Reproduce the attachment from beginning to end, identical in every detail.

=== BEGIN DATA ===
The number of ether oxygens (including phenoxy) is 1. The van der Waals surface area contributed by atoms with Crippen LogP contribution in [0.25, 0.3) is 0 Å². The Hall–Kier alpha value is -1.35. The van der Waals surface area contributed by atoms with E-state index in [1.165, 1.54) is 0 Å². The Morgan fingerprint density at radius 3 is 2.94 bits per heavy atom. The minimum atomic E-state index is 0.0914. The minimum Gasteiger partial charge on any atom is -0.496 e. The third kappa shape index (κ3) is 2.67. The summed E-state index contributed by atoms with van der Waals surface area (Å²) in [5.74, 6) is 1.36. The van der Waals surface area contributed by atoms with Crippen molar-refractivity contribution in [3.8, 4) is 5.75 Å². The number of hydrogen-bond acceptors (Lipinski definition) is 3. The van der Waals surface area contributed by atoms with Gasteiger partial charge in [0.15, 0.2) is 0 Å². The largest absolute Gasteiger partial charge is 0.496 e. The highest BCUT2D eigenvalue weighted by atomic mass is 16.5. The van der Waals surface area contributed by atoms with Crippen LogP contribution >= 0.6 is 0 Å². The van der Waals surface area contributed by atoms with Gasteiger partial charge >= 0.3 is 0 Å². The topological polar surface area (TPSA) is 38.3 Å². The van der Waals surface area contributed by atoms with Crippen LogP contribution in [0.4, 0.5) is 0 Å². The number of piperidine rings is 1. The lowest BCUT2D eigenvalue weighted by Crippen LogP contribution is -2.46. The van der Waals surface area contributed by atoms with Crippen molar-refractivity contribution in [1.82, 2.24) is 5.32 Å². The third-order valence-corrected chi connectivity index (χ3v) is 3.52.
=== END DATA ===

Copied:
The number of ether oxygens (including phenoxy) is 1. The van der Waals surface area contributed by atoms with Crippen LogP contribution in [0.25, 0.3) is 0 Å². The Hall–Kier alpha value is -1.35. The van der Waals surface area contributed by atoms with E-state index in [1.165, 1.54) is 0 Å². The Morgan fingerprint density at radius 3 is 2.94 bits per heavy atom. The minimum atomic E-state index is 0.0914. The minimum Gasteiger partial charge on any atom is -0.496 e. The third kappa shape index (κ3) is 2.67. The summed E-state index contributed by atoms with van der Waals surface area (Å²) in [5.74, 6) is 1.36. The van der Waals surface area contributed by atoms with Crippen molar-refractivity contribution in [3.8, 4) is 5.75 Å². The number of hydrogen-bond acceptors (Lipinski definition) is 3. The van der Waals surface area contributed by atoms with Gasteiger partial charge in [0.15, 0.2) is 0 Å². The largest absolute Gasteiger partial charge is 0.496 e. The highest BCUT2D eigenvalue weighted by atomic mass is 16.5. The van der Waals surface area contributed by atoms with Crippen LogP contribution >= 0.6 is 0 Å². The van der Waals surface area contributed by atoms with Gasteiger partial charge >= 0.3 is 0 Å². The topological polar surface area (TPSA) is 38.3 Å². The van der Waals surface area contributed by atoms with Crippen LogP contribution in [0.4, 0.5) is 0 Å². The number of piperidine rings is 1. The lowest BCUT2D eigenvalue weighted by Crippen LogP contribution is -2.46. The van der Waals surface area contributed by atoms with Crippen molar-refractivity contribution in [1.82, 2.24) is 5.32 Å². The third-order valence-corrected chi connectivity index (χ3v) is 3.52.